2010 Fair Saint Louis Air Show

Anne and I got up early on Saturday, too early for me after Friday’s late night.  I drove her downtown to catch her ride on the Megabus.  She is taking Megabus to Ann Arbor.  She’ll meet her folks there and then they’ll all drive up to the Cabin together.  The Megabus picked her up outside of Union Station, the old train station.  They don’t use the new bus/train station, I guess to cut costs.

Anne liked sitting on the upper deck for the better view.  It probably also reminded her of the double-decker red London buses of all too many years ago.  She had a few hour layover in Chicago and sent some blogable pictures.

I returned home, did some house work, ran errands, cut my hair cut, but not the grass.  I launch off on the bike about noontime and headed downtown again.  The Veiled Prophet Parade was winding down when I made it down there.  They were awarding prizes in the battle of the bands.  The air show had already begun too.  I was able to bike down Market on the still closed streets.

The Veiled Prophet was some 19th century Saint Louis businessmen’s invention, designed to generate publicity.  It has survived to this day in two forms, the parade and the Veiled Prophet Ball.  The ball is held in the winter and features debutantes (and their escorts), all from the upper crust of Saint Louis society.  The summer’s parade is much more plebian, but it does feature as its centerpiece this year’s court of the Veiled Prophet.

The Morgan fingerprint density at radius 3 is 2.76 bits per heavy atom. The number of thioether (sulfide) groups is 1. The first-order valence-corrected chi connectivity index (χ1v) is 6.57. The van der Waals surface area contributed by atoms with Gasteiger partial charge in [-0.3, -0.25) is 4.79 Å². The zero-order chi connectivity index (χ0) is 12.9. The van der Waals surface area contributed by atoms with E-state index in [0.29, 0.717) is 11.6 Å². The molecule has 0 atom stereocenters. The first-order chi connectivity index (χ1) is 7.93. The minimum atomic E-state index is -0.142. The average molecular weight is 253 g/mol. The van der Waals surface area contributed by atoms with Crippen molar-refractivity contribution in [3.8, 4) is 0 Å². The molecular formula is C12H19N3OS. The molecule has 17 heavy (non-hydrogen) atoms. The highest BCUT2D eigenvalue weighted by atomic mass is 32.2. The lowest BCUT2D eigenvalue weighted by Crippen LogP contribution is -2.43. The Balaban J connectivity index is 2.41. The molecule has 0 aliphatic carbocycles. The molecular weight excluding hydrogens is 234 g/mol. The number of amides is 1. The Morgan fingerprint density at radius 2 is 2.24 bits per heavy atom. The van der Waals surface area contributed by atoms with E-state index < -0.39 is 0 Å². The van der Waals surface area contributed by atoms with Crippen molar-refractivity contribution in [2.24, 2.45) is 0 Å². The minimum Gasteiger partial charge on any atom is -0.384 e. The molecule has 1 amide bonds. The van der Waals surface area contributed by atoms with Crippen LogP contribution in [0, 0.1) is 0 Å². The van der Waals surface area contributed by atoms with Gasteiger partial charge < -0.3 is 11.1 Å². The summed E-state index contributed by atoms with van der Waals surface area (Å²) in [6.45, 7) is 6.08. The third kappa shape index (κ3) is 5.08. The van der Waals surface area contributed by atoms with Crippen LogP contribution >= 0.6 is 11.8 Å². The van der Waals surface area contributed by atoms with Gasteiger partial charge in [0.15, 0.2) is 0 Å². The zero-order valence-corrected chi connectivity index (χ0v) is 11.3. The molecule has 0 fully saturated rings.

The first airplane picture with this post shows Gene Soucy, “Mr. Air Show”, with his young and lovely wing walking assistant. The Aeroshell Team was caught in the background.  A much better picture of the Aeroshell Team is next.

Today’s header and the picture of the Stearman Trainer above both include optical illusions.  These are illusions induced by parallax.  There is a much better example of this phenomenon; this wire service photo was taken last year in Detroit.  It features an F-18 seemingly rounding an apartment building, while a lone man stands exposed to the impending jet blast on his balcony.  In both of my pictures both planes are well into the distance.  The Arch in today’s header and the black bird with the Stearman photo were in the foreground.

The Stearman was my favorite airplane.  Possibly the oldest airplane in the show (built in 1943), it was certainly the oldest design (1930s).  The Stearman was the U.S. Army Air Force’s basic trainer.  As such it, this was the plane that they put pilot trainees into first, to teach them how to fly. Because of its age, it has twice the weight and has half the power of what modern aerobatic aircraft have.  Even so, it put on the best show.  It has one other important design feature, a gravity fed fuel system.  This means that whenever the pilot goes inverted, he is starving his engine.  The first time this occurred, the announcer, in conjunction with the pilot played the crowd like a fiddle.  After all the gasps the announcer exclaimed, “Gottcha!”

The final picture shows a North American B-25 bomber.  It was famously flown during World War II by the likes of Billy Mitchell, Duke Nassoiy (Anne’s uncle) and John Yossarian.  Its appearance was accompanied by a Grumman TBM-3 (not shown).  This World Was II navy torpedo bomber was once lost by the elder President Bush.  Both planes were supplied by the Missouri Wing of the Commemorative Air Force, formerly known as the Confederative Air Force.

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